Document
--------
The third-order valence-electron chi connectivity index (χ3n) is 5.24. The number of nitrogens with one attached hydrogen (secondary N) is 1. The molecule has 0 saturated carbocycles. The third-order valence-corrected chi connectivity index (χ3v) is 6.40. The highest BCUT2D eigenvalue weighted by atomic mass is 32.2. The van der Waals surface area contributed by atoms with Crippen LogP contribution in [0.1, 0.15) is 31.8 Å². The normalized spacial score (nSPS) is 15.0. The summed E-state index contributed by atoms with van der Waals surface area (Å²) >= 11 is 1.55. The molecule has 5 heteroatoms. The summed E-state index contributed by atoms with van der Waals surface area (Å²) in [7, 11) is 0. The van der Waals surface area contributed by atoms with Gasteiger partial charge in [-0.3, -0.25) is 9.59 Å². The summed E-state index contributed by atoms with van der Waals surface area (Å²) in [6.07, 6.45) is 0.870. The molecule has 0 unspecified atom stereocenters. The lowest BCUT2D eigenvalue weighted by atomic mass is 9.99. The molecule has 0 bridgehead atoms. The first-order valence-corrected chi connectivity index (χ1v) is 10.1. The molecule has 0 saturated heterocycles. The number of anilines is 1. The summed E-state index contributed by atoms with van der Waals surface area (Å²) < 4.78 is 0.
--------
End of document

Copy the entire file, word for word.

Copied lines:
The third-order valence-electron chi connectivity index (χ3n) is 5.24. The number of nitrogens with one attached hydrogen (secondary N) is 1. The molecule has 0 saturated carbocycles. The third-order valence-corrected chi connectivity index (χ3v) is 6.40. The highest BCUT2D eigenvalue weighted by atomic mass is 32.2. The van der Waals surface area contributed by atoms with Crippen LogP contribution in [0.1, 0.15) is 31.8 Å². The normalized spacial score (nSPS) is 15.0. The summed E-state index contributed by atoms with van der Waals surface area (Å²) >= 11 is 1.55. The molecule has 5 heteroatoms. The summed E-state index contributed by atoms with van der Waals surface area (Å²) in [7, 11) is 0. The van der Waals surface area contributed by atoms with Gasteiger partial charge in [-0.3, -0.25) is 9.59 Å². The summed E-state index contributed by atoms with van der Waals surface area (Å²) in [6.07, 6.45) is 0.870. The molecule has 0 unspecified atom stereocenters. The lowest BCUT2D eigenvalue weighted by atomic mass is 9.99. The molecule has 0 bridgehead atoms. The first-order valence-corrected chi connectivity index (χ1v) is 10.1. The molecule has 0 saturated heterocycles. The number of anilines is 1. The summed E-state index contributed by atoms with van der Waals surface area (Å²) < 4.78 is 0.